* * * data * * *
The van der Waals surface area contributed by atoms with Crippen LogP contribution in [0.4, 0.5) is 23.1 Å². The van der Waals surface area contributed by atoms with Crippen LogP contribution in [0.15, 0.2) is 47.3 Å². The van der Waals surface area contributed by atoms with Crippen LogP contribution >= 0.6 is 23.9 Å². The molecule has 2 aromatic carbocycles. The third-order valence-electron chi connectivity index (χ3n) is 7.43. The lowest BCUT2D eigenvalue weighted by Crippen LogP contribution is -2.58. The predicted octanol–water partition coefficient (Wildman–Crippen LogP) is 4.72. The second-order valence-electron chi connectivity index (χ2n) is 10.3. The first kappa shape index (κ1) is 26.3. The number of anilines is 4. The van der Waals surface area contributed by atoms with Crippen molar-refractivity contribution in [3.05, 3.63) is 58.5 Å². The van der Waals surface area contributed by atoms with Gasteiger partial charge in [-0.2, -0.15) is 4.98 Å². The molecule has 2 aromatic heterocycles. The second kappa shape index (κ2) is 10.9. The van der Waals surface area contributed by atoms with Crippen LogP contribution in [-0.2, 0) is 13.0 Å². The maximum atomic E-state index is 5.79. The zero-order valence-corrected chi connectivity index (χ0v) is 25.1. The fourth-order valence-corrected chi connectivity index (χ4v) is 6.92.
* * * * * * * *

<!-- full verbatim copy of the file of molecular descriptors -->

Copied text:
The van der Waals surface area contributed by atoms with Crippen LogP contribution in [0.4, 0.5) is 23.1 Å². The van der Waals surface area contributed by atoms with Crippen LogP contribution in [0.15, 0.2) is 47.3 Å². The van der Waals surface area contributed by atoms with Crippen LogP contribution >= 0.6 is 23.9 Å². The molecule has 2 aromatic carbocycles. The third-order valence-electron chi connectivity index (χ3n) is 7.43. The lowest BCUT2D eigenvalue weighted by Crippen LogP contribution is -2.58. The predicted octanol–water partition coefficient (Wildman–Crippen LogP) is 4.72. The second-order valence-electron chi connectivity index (χ2n) is 10.3. The first kappa shape index (κ1) is 26.3. The number of anilines is 4. The van der Waals surface area contributed by atoms with Crippen molar-refractivity contribution in [3.05, 3.63) is 58.5 Å². The van der Waals surface area contributed by atoms with Gasteiger partial charge in [-0.2, -0.15) is 4.98 Å². The molecule has 2 aromatic heterocycles. The second kappa shape index (κ2) is 10.9. The van der Waals surface area contributed by atoms with Crippen LogP contribution in [-0.2, 0) is 13.0 Å². The maximum atomic E-state index is 5.79. The zero-order valence-corrected chi connectivity index (χ0v) is 25.1. The fourth-order valence-corrected chi connectivity index (χ4v) is 6.92.